I'm trying to better understand the difference between IP fragments and TCP segments (https://www.shubhsblog.com/tech/difference-ip-fragmentation-tcp-segmentation.html) and there's one thing I'm not able to theoretically figure out. If the netowrk layer automatically breaks things up into fragments to accommodate network interfaces, why does TCP need to break up its messages into segments? Shouldn't all that be done at the network layer anyway?
IP packets have a size limitation (65,535 bytes), so a reassembled packet is limited, and the application would need to send chunks no larger than the theoretical IP packet payload size (total packet length minus the packet header for IPv4). On the other hand, TCP can handle an arbitrarily large (mega-, giga-, etc. bytes) data stream by segmenting it.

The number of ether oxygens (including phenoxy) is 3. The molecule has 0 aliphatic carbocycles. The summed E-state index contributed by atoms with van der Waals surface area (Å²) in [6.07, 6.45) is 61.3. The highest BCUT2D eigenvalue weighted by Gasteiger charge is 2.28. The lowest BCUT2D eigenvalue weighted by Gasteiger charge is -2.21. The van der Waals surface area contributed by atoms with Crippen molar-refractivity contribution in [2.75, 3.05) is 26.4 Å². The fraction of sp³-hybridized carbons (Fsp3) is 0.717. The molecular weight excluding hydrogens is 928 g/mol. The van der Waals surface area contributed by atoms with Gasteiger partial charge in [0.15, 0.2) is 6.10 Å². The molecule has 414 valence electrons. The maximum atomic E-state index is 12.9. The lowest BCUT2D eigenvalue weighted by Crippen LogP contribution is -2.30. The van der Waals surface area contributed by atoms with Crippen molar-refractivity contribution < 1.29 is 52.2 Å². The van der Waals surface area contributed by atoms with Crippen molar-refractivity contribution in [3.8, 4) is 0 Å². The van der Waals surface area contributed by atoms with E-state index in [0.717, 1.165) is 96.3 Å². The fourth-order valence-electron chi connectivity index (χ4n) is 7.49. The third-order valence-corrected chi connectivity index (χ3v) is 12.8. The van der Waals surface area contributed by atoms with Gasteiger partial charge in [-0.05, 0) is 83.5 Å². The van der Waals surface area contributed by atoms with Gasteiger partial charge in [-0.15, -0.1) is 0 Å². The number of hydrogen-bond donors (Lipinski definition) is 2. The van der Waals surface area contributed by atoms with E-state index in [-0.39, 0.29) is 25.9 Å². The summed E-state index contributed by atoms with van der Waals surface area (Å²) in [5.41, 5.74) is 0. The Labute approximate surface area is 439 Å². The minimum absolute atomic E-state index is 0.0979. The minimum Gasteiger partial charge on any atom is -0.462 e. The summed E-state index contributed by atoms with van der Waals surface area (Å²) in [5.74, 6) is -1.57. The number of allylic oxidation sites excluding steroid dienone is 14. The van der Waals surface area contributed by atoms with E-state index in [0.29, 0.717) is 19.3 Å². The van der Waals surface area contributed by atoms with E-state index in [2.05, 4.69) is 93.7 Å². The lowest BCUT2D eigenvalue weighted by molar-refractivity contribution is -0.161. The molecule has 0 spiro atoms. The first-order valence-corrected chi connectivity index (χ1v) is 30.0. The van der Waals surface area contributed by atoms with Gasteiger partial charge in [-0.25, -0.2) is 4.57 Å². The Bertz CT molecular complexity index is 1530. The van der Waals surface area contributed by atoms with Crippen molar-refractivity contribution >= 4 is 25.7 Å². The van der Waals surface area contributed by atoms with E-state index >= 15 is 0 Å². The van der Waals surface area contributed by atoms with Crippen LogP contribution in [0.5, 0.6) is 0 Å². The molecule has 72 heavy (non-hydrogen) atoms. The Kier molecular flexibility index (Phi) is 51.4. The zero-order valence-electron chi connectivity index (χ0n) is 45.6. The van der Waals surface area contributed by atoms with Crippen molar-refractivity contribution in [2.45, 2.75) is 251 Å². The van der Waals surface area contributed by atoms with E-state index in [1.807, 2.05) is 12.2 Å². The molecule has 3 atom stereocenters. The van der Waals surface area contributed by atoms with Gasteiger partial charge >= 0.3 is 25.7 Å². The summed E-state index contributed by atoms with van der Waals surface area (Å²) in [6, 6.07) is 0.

Also, IP fragmentation has fallen out of favor because of the resources used by the intermediate routers necessary to preform the fragmentation, and the possibility of fragment attacks on the destination hosts.